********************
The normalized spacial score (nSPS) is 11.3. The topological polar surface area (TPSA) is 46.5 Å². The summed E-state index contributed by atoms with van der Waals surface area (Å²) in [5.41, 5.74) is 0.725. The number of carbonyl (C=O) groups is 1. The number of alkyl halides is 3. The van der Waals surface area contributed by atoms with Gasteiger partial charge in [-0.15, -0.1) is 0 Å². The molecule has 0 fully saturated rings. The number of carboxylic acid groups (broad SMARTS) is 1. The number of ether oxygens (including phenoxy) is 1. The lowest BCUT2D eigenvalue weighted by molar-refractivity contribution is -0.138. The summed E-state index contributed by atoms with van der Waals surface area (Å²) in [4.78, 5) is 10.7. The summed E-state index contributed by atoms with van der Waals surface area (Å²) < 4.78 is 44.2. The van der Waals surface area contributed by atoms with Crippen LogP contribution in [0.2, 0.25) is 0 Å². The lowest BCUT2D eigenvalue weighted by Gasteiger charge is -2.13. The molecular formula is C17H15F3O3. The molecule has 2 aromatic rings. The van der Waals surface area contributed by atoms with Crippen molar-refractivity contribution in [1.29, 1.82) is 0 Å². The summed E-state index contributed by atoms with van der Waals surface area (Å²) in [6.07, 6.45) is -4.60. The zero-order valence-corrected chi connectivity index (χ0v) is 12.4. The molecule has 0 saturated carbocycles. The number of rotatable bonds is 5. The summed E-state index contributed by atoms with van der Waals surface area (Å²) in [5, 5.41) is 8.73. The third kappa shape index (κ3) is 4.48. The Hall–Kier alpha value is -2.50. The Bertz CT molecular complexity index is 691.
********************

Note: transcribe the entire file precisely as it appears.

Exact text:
The normalized spacial score (nSPS) is 11.3. The topological polar surface area (TPSA) is 46.5 Å². The summed E-state index contributed by atoms with van der Waals surface area (Å²) in [5.41, 5.74) is 0.725. The number of carbonyl (C=O) groups is 1. The number of alkyl halides is 3. The van der Waals surface area contributed by atoms with Gasteiger partial charge in [-0.15, -0.1) is 0 Å². The molecule has 0 fully saturated rings. The number of carboxylic acid groups (broad SMARTS) is 1. The number of ether oxygens (including phenoxy) is 1. The lowest BCUT2D eigenvalue weighted by molar-refractivity contribution is -0.138. The summed E-state index contributed by atoms with van der Waals surface area (Å²) in [4.78, 5) is 10.7. The summed E-state index contributed by atoms with van der Waals surface area (Å²) < 4.78 is 44.2. The van der Waals surface area contributed by atoms with Crippen LogP contribution in [0.2, 0.25) is 0 Å². The lowest BCUT2D eigenvalue weighted by Gasteiger charge is -2.13. The molecular formula is C17H15F3O3. The molecule has 2 aromatic rings. The van der Waals surface area contributed by atoms with Crippen molar-refractivity contribution in [1.29, 1.82) is 0 Å². The summed E-state index contributed by atoms with van der Waals surface area (Å²) in [6.07, 6.45) is -4.60. The zero-order valence-corrected chi connectivity index (χ0v) is 12.4. The molecule has 0 saturated carbocycles. The number of rotatable bonds is 5. The summed E-state index contributed by atoms with van der Waals surface area (Å²) in [5, 5.41) is 8.73. The third kappa shape index (κ3) is 4.48. The Hall–Kier alpha value is -2.50. The Bertz CT molecular complexity index is 691.